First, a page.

A Republican state lawmaker and Democratic mayors are collaborating on an effort to overhaul Pennsylvania's municipal pension system.

Rep. Seth Grove, R-Dover, has filed a bill that would shift new employees to a cash balance hybrid plan that combines traditional defined benefit and 401(k)-style defined contribution plans, while current employees would keep their existing rights and benefits at current levels.

Grove said his bill, which is pending the House local government committee, intends to ease the pension burden on cities, towns and counties.

"As Harrisburg policymakers debate state pensions, we cannot forget about our municipalities, many of which are grappling with unsustainable pension costs, often out of their control," said Grove, who represents York County.

Kim Bracey and Rick Gray, the Democratic mayors of York and Lancaster, respectively, endorsed Grove's bill.

According to Gray, pension costs in his city have forced cuts to public safety services. Since 2007, he said, police personnel expenses in Lancaster have increased by nearly 16% despite a 15% reduction in personnel numbers over that period. Fire personnel expenses, he said, spiked by nearly 20%, despite a 17% personnel reduction.

Pennsylvania is also grappling with pension overhaul statewide. Its inability to overhaul the benefit packages of its two state employee retirement plans - the State Employees' Retirement System and the Public School Employees' Retirement System -- has triggered bond-rating downgrades.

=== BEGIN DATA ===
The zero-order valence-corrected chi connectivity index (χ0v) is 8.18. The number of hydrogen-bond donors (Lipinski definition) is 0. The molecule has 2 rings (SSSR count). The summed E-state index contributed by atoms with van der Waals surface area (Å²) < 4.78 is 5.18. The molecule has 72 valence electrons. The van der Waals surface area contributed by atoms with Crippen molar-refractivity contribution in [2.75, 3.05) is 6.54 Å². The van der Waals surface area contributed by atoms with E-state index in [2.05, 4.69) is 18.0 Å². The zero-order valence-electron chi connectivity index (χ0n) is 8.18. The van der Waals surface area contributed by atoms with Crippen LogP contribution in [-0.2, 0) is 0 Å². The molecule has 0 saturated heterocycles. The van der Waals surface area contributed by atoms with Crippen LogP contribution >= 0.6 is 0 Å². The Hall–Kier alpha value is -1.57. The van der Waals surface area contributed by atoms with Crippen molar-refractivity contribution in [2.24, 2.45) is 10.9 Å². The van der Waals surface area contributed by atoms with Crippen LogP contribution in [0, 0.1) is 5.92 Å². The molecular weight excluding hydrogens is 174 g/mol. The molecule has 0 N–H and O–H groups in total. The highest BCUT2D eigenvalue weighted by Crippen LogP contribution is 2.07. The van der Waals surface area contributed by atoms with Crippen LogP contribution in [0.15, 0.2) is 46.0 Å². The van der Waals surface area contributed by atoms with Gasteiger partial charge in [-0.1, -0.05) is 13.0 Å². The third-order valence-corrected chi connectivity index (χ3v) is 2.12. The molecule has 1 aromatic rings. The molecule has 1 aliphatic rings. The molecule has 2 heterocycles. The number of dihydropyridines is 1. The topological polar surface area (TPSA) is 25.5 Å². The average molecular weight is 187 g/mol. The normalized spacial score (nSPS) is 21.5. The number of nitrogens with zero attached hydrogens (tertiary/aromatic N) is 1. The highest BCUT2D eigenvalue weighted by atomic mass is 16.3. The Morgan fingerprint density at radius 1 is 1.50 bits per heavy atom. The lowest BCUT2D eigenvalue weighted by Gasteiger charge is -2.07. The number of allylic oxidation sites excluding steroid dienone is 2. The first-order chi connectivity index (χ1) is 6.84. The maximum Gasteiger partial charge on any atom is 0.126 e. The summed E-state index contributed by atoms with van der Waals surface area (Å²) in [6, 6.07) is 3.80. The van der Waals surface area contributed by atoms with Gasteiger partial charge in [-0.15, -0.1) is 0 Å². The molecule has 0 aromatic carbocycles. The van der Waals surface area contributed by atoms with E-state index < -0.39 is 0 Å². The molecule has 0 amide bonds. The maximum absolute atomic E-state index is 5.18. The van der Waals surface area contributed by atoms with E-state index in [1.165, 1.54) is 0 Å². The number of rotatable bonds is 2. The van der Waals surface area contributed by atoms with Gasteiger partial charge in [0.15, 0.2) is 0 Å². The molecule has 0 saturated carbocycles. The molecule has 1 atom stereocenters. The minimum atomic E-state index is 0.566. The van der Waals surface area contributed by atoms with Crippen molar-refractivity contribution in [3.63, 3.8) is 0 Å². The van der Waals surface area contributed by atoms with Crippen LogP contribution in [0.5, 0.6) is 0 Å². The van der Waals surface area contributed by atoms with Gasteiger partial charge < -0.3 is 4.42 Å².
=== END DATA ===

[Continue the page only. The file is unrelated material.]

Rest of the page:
An overhaul measure by Gov. Tom Corbett failed last year despite warnings by state budget Director Charles Zogby that the Keystone State could be in line for further downgrades.

Moody's Investors Service rates Pennsylvania's general obligation bonds Aa2. Fitch Ratings and Standard & Poor's each rate them AA.

Richard Dreyfuss, a Hershey, Pa.-based senior fellow at the Manhattan Institute for Policy Research, estimated Pennsylvania's unfunded pension liability at $59 billion, using the market value of assets. Six weeks ago, state Auditor General Eugene DePasquale reported that 573 municipalities are distressed and underfunded by at least $6.7 billion as of the Jan. 1, 2011, valuation date.

Nationally, consulting group Public Financial Management Inc. estimated state unfunded obligations estimated at $833 billion. Moody's reported that unfunded liabilities of the four largest public pension plans spiked to $174 billion in 2012 from $34 billion in 2003, and to 135% of covered payroll from 33% over that period.

Grove's measure would shift new employees to a cash balance hybrid plan that combined traditional defined benefit and 401(k)-style defined contribution plans. Under Grove's bill, the hybrid plan would allow for payment for existing liabilities over time without the need for new revenue.

It would require the calculating of pensions on base pay and a small percentage of overtime, which Grove said would curb the practice of "spiking" of increasing final average salary with excessive overtime and unused sick or vacation days.

The bill would also remove pension benefits from the collective bargaining process, establish pension-plan portability options for new hires, and improve job and pension security for uniformed unions.

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